Anybody who thinks weight loss is an all-or-nothing proposition ought to meet Vera Richardson.
At 308 pounds, she’s still likely to be the most overweight person in any room she enters. But the 79 pounds she’s lost over the last year have literally transformed her life.
Her blood sugar’s gone from frequent 300-plus levels to readings in the normal range, even though she’s down to two daily insulin shots rather than five.
She has more energy, enough so that she’s started going to the YMCA to walk on the treadmill.
She’s even found a job — a big step for an intellectually disabled young woman who, just a year or two ago, was considered one of the most at-risk clients at Easterseals/Arc of Fort Wayne because of all her health problems.
I wrote about Vera and her two roommates for last week’s News-Sentinel column because they’re a great example of how shedding even some of their extra bulk can make a big difference. Vera’s roommate Evelyn was carrying around an oxygen tank this time last year. Now 45 pounds lighter, she no longer needs it — even though she’s still about 50 pounds overweight. Their new roommate, Mary, who’s only been with them a couple of months, has already lost nearly 20 pounds.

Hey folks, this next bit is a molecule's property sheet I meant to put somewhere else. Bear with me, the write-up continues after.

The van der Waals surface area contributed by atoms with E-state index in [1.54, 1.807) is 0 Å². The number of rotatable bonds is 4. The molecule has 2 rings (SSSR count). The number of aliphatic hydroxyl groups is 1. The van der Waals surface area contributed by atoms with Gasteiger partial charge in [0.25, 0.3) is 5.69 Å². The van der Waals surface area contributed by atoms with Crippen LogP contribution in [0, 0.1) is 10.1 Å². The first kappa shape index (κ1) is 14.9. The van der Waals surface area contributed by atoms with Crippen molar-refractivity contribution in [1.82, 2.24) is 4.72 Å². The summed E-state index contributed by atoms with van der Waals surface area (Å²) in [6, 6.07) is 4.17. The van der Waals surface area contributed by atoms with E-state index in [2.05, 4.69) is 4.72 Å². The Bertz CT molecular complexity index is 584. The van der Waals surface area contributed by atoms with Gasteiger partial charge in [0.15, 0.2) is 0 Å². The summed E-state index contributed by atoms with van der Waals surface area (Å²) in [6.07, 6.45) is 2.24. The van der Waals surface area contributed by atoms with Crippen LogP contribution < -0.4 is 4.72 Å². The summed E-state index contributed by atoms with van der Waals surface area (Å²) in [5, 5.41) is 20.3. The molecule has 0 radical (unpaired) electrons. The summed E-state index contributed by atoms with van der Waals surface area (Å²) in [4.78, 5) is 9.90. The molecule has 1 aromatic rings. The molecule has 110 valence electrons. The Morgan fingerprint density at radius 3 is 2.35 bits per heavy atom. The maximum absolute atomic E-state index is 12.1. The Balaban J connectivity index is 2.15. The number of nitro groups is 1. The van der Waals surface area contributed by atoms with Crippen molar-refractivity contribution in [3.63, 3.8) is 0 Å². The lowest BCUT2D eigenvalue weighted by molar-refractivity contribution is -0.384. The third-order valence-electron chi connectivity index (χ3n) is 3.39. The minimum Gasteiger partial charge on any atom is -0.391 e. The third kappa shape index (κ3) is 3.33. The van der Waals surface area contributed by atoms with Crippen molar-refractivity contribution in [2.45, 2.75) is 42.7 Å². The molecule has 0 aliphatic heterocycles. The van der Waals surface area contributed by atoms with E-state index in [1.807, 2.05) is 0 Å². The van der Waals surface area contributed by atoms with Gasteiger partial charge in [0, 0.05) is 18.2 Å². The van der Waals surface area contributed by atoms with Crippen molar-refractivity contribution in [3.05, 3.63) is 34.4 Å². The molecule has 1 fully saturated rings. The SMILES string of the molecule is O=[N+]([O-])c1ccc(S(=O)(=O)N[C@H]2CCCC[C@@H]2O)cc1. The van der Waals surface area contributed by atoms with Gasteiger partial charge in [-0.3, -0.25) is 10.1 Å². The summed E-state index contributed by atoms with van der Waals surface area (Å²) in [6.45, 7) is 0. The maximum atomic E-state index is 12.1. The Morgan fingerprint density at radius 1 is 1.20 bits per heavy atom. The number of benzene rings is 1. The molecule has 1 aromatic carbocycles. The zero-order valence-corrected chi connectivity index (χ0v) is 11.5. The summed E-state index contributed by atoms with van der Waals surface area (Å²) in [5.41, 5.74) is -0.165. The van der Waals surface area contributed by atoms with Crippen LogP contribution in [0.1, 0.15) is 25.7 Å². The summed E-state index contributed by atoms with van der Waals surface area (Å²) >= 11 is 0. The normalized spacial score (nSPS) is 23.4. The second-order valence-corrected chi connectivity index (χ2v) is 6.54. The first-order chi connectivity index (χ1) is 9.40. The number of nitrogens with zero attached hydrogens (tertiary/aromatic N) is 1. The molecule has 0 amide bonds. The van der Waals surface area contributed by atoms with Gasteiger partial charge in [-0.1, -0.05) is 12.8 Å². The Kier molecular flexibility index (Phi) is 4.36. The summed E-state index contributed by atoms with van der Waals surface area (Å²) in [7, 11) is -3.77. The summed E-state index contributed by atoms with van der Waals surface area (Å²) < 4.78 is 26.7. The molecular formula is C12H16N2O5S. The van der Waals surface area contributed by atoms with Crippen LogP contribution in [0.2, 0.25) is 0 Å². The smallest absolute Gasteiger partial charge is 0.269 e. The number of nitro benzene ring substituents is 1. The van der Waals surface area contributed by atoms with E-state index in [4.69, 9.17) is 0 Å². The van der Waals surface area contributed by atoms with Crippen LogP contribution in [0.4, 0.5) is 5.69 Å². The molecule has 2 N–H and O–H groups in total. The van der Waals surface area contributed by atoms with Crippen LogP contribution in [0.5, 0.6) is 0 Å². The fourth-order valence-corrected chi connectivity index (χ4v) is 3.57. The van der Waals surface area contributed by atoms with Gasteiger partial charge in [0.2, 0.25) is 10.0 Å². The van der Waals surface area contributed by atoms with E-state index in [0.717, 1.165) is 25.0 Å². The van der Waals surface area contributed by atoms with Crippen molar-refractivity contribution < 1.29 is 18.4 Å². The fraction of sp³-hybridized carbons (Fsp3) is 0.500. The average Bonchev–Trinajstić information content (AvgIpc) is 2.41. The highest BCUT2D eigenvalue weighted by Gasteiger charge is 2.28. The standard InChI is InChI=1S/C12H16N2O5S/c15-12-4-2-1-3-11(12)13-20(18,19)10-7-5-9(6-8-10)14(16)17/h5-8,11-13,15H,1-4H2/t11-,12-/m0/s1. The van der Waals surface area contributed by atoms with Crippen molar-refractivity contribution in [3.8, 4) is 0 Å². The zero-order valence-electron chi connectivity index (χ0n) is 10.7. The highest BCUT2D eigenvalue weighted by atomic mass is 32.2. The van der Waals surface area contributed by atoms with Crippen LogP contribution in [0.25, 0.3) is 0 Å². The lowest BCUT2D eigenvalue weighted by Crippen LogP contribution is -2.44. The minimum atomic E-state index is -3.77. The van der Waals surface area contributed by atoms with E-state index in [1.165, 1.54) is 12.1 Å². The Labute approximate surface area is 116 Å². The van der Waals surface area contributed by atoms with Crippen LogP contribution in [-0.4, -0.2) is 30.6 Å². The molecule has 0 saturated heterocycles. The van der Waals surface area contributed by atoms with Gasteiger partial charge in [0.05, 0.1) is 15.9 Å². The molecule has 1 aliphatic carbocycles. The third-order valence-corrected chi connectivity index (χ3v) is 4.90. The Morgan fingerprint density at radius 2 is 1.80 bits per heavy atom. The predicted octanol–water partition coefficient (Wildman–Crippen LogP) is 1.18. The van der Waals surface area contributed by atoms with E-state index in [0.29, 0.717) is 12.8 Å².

These women aren’t on a diet so much as simply trying to make healthy lifestyle changes. They’re cutting back to normal serving sizes at meal times, substituting fruit, nuts and protein go-packs for sweet treats at snack time, and going to the YMCA at least three days a week.
Granted, as clients of Easterseals, they have staff who provide advice and support. But they make their own decisions. If Vera wants an ice cream sundae, for instance, she talks it over with her house manager, who helps her review how long it’s been since her last sugary treat.
In the end, it’s Vera’s call. But now that she’s got some momentum going, consistently losing 2-3 pounds a week, says staff member Rachel Wehrwein, “there’s no stopping her.”
To read more about Vera and her roommates, check out my latest Adventures in Food and Fitness column here. (The website will ask you to take a survey, but you can elect to skip it and go right to the article.)